Gardener’s Diary: Poinsettia pointers

Gardener’s Diary: Poinsettia pointers

Purchase the poinsettia at the end of the shopping trip and wrap in paper for the trip home.

Jocelyne Sewell

For the Morning Star

For you who want to save your poinsettias for another year, protect plants from temperatures under 50F degrees (10C).

Chilling causes the leaves to drop. Place plants in a room where there is sufficient natural light. Poinsettias must have at least six hours of bright indirect light to thrive. Never allow them to sit in water and only water when the soil feels dry to the touch. Keep the plant from touching cold windows. Keep poinsettias away from warm or cold drafts from radiators, air registers or open doors and windows.

Ideally, poinsettias require daytime temperatures of 60 to 70°F (16C to 21C) and nighttime temperatures around 55°F. (13C). High temperatures will shorten the plant’s life. Move the plant to a cooler room at night, if possible. Check the soil daily. Water plants thoroughly after purchase. Be sure to punch holes in foil so water can drain into a saucer and discard excess water. Water when soil is dry. Wilted plants will tend to drop bracts sooner. Fertilize the poinsettia if you keep it past the holiday season. Apply a houseplant fertilizer once a month. Do not fertilize when it is in bloom. With good care, a poinsettia will last six to eight weeks in your home. With a little extra care, it is possible to keep your poinsettia year round and have it bloom the following Christmas.

On a cold day purchase the poinsettia at the end of the shopping trip and wrap the plant and pot in paper for the trip home. Even a slight chill can cause leaves to drop later on. Unwrap the plant as soon as you get home and place it in bright light, away from cold and hot air drafts.

Until the early part of December, I had enough greens in the garden for fresh salad on a regular basis. I harvested a very large bag of them and we had salads every day for over a week.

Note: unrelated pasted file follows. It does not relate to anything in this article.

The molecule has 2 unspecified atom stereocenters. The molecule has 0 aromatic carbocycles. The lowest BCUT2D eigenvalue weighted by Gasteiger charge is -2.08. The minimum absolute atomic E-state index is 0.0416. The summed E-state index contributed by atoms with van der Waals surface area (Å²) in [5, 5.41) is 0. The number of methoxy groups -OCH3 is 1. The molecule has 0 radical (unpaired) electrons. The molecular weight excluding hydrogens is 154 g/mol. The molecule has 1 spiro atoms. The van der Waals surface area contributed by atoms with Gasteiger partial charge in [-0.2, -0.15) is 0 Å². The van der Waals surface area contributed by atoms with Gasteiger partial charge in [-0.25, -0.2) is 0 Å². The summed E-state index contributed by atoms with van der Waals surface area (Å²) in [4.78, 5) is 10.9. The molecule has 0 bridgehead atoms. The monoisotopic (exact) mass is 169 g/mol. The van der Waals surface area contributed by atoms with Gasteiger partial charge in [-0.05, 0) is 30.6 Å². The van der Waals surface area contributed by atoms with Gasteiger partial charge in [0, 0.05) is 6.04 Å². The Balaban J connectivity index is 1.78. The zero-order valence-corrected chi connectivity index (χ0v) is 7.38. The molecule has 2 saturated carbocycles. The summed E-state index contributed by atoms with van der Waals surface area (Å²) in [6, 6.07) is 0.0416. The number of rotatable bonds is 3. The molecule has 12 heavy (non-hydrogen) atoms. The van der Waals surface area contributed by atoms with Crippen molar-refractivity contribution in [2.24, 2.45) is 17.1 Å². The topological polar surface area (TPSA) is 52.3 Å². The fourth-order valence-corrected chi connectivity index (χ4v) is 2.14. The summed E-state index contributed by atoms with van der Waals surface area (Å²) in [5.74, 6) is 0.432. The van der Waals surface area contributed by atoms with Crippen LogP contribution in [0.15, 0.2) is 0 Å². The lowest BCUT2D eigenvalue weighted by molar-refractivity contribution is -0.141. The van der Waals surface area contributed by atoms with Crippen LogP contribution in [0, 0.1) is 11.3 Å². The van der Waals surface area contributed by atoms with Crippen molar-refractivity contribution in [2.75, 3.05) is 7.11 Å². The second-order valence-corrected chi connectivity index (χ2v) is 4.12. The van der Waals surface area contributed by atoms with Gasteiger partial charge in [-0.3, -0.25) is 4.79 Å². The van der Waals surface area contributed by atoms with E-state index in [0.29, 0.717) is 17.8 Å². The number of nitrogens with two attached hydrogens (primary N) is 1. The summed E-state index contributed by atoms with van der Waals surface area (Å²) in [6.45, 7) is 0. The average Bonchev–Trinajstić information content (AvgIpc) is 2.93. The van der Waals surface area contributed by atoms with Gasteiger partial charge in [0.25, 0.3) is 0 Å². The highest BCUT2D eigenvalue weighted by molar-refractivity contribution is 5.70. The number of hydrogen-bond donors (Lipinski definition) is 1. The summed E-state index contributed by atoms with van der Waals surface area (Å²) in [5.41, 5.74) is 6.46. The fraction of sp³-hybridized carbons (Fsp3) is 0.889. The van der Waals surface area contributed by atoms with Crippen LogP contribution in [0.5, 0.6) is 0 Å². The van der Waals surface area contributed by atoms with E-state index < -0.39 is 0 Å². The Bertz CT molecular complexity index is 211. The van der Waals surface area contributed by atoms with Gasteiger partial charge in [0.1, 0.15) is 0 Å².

This is my last column for 2018. I will be back in February. At this time, I would like to wish a very peaceful and thankful Christmas to everyone. In this season of joy, don’t forget the less fortunate. As in other years, the St. James School will be the site of a “Together for Christmas” dinner for everyone wishing to take part in this community event on Christmas Day.

Taken from “A Century of Blessings, St. John’s Lutheran Church cookbook” This could apply to all of us, gardeners or not.

The vegetable garden

First plant five rows of peas: Patience – Promptness – Preparation – Perseverance – Purity.

Next plant three rows of squash: Squash gossip – Squash criticism – Squash indifference. Then plant five rows of lettuce: Let-us be faithful to duty – Let-us be unselfish – Let-us be loyal – Let-us be true to obligations – Let-us love one another.

And no garden is complete without turnips: Turn-up for important meetings – Turn-up with a smile – Turn- up with good ideas – Turn-up with determination. To make everything count for something good and worthwhile.

On this special day of Christmas, may the light of baby Jesus shine in your heart and every day of your life.

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